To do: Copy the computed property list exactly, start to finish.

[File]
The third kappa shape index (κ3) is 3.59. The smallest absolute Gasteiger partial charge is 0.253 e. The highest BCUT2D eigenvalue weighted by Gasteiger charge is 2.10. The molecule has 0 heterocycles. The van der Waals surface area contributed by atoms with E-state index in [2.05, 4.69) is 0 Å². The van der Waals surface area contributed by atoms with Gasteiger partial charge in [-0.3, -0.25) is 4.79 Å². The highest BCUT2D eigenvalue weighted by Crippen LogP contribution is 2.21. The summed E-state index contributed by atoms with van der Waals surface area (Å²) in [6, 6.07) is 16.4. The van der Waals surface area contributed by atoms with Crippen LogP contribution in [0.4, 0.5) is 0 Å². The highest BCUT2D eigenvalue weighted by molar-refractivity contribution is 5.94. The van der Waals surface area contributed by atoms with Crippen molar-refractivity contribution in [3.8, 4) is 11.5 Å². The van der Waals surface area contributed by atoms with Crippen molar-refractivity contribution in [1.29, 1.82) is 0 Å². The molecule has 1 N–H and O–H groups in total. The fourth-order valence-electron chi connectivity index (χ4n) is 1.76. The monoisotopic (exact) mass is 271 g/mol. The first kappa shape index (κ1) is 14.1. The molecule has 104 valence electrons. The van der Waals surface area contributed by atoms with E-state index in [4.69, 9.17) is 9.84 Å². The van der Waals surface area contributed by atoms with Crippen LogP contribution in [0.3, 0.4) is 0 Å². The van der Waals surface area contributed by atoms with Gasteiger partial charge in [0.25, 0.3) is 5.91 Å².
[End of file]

The third kappa shape index (κ3) is 3.59. The smallest absolute Gasteiger partial charge is 0.253 e. The highest BCUT2D eigenvalue weighted by Gasteiger charge is 2.10. The molecule has 0 heterocycles. The van der Waals surface area contributed by atoms with E-state index in [2.05, 4.69) is 0 Å². The van der Waals surface area contributed by atoms with Gasteiger partial charge in [-0.3, -0.25) is 4.79 Å². The highest BCUT2D eigenvalue weighted by Crippen LogP contribution is 2.21. The summed E-state index contributed by atoms with van der Waals surface area (Å²) in [6, 6.07) is 16.4. The van der Waals surface area contributed by atoms with Crippen LogP contribution in [0.4, 0.5) is 0 Å². The highest BCUT2D eigenvalue weighted by molar-refractivity contribution is 5.94. The van der Waals surface area contributed by atoms with Crippen molar-refractivity contribution in [3.8, 4) is 11.5 Å². The van der Waals surface area contributed by atoms with Crippen molar-refractivity contribution in [1.29, 1.82) is 0 Å². The molecule has 1 N–H and O–H groups in total. The fourth-order valence-electron chi connectivity index (χ4n) is 1.76. The monoisotopic (exact) mass is 271 g/mol. The first kappa shape index (κ1) is 14.1. The molecule has 104 valence electrons. The van der Waals surface area contributed by atoms with E-state index in [4.69, 9.17) is 9.84 Å². The van der Waals surface area contributed by atoms with Crippen LogP contribution in [0.3, 0.4) is 0 Å². The van der Waals surface area contributed by atoms with Gasteiger partial charge in [0.25, 0.3) is 5.91 Å².